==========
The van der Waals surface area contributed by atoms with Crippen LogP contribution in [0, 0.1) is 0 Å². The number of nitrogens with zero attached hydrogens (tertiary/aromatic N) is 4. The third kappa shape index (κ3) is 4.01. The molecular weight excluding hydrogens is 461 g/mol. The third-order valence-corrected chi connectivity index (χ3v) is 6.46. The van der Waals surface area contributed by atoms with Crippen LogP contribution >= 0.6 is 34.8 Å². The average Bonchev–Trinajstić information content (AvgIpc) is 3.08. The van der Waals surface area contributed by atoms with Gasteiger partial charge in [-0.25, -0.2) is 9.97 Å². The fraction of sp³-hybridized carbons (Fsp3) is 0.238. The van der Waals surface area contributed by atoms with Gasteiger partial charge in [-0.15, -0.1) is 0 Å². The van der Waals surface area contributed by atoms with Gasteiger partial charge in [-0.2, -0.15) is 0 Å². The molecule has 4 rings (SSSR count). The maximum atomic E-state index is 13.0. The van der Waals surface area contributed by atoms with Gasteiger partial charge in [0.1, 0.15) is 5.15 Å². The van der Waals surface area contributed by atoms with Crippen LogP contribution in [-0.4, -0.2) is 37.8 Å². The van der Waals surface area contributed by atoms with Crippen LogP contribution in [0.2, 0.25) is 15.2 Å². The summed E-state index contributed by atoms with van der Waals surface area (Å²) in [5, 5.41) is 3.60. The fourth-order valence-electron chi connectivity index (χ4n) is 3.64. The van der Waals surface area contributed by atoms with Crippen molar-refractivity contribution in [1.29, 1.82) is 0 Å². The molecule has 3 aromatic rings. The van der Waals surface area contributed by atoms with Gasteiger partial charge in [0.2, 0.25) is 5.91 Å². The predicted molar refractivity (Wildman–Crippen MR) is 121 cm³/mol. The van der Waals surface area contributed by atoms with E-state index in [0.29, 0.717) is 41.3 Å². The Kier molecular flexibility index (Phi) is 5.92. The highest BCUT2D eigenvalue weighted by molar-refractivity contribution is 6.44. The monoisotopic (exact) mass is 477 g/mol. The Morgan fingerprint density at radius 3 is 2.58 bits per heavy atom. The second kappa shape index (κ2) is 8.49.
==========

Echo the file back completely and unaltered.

The van der Waals surface area contributed by atoms with Crippen LogP contribution in [0, 0.1) is 0 Å². The number of nitrogens with zero attached hydrogens (tertiary/aromatic N) is 4. The third kappa shape index (κ3) is 4.01. The molecular weight excluding hydrogens is 461 g/mol. The third-order valence-corrected chi connectivity index (χ3v) is 6.46. The van der Waals surface area contributed by atoms with Crippen LogP contribution >= 0.6 is 34.8 Å². The average Bonchev–Trinajstić information content (AvgIpc) is 3.08. The van der Waals surface area contributed by atoms with Gasteiger partial charge in [-0.25, -0.2) is 9.97 Å². The fraction of sp³-hybridized carbons (Fsp3) is 0.238. The van der Waals surface area contributed by atoms with Gasteiger partial charge in [-0.15, -0.1) is 0 Å². The van der Waals surface area contributed by atoms with Gasteiger partial charge in [-0.2, -0.15) is 0 Å². The molecule has 4 rings (SSSR count). The maximum atomic E-state index is 13.0. The van der Waals surface area contributed by atoms with Gasteiger partial charge in [0.1, 0.15) is 5.15 Å². The van der Waals surface area contributed by atoms with Crippen LogP contribution in [-0.4, -0.2) is 37.8 Å². The van der Waals surface area contributed by atoms with Crippen LogP contribution in [0.2, 0.25) is 15.2 Å². The summed E-state index contributed by atoms with van der Waals surface area (Å²) in [5, 5.41) is 3.60. The fourth-order valence-electron chi connectivity index (χ4n) is 3.64. The van der Waals surface area contributed by atoms with Crippen molar-refractivity contribution in [1.29, 1.82) is 0 Å². The molecule has 3 aromatic rings. The van der Waals surface area contributed by atoms with Gasteiger partial charge in [0.2, 0.25) is 5.91 Å². The predicted molar refractivity (Wildman–Crippen MR) is 121 cm³/mol. The van der Waals surface area contributed by atoms with E-state index in [0.29, 0.717) is 41.3 Å². The Kier molecular flexibility index (Phi) is 5.92. The highest BCUT2D eigenvalue weighted by molar-refractivity contribution is 6.44. The monoisotopic (exact) mass is 477 g/mol. The Morgan fingerprint density at radius 3 is 2.58 bits per heavy atom. The second kappa shape index (κ2) is 8.49.